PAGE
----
Wednesday, May 13, 2015


Most of us, when we hear the word "distemper," think of an infectious disease that afflicts dogs. Canine distemper is caused by an unidentified virus that manifests in lethargy, fever, excessive discharge of mucus in the nose & throat, intolerance of light, and vomiting.

But, if you happen to pay a visit to the Ocracoke Health Clinic, you may hear an older island native in the waiting area comment that he or she is there to see the doctor for distemper. Knowing the local doctor is not a veterinarian, you finally figure out that the person sitting next to you is talking about his/her own illness.

"Distemper" is an eighteenth century word that simply meant any illness or disease. While the definition of the word has been narrowed today to refer almost exclusively to an illness afflicting dogs (and sometimes cats and horses), a few old-time Ocracokers still use the word in its older, more general sense.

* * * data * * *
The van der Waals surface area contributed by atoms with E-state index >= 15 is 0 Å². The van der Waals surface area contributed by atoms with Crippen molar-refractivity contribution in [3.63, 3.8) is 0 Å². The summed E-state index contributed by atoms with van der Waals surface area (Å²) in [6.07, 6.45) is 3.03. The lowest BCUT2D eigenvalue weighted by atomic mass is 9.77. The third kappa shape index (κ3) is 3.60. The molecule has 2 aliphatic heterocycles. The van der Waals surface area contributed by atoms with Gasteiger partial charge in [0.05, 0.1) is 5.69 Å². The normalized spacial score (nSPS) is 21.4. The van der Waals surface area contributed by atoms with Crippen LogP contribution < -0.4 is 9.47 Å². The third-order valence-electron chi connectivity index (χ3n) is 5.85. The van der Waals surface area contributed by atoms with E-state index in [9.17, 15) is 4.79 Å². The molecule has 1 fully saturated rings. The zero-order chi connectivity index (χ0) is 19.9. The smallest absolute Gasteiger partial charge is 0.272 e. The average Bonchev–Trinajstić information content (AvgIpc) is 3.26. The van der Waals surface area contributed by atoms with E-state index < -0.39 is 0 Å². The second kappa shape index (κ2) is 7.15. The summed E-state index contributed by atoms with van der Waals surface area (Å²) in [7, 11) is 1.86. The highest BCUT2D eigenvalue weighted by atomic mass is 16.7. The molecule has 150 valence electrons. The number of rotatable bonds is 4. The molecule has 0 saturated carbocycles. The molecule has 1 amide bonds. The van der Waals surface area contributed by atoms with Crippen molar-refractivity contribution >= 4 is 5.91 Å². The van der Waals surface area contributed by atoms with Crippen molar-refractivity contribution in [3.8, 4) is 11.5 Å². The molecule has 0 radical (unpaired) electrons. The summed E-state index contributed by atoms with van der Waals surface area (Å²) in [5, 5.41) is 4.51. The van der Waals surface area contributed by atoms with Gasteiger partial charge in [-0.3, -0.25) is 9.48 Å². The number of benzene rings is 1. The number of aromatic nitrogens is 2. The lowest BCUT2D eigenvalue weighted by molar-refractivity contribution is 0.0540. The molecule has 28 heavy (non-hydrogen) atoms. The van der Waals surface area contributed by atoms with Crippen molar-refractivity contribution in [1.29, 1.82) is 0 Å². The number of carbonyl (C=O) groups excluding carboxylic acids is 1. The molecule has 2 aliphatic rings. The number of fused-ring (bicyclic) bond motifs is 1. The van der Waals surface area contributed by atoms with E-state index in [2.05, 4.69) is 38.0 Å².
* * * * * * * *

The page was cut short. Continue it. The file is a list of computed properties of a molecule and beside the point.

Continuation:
Our latest Ocracoke Newsletter is an article by island resident, Crystal Canterbury, about her very first visit to Portsmouth Village, on the last day of 2014. You can read Part I here:


  1. Anonymous8:51 AM

    would any of these folks inclined to use the word distemper have any childhood recollections of the stories told regarding the hub bub about the Wright bros. and their visit to Kitty hawk?? Is there any oral history recordings of locals recalling the historic vsitt to Kitty Hawk? . Was Kitty Hawk a world away back in the day on OI?

    1. I have never heard about any contemporary Ocracoke islanders' reactions to the Wright Brothers' first powered flight in 1903. I think you are right...Kitty Hawk was a world away. However, back in the 1970s the Ocracoke school principal mentioned to me that he knew an old-timer in Kitty Hawk, one of the five people who had witnessed the flight. I asked him if, at that time, the person realized the significance of what he was seeing. The principal said he doubted he fully realized the significance seventy years later!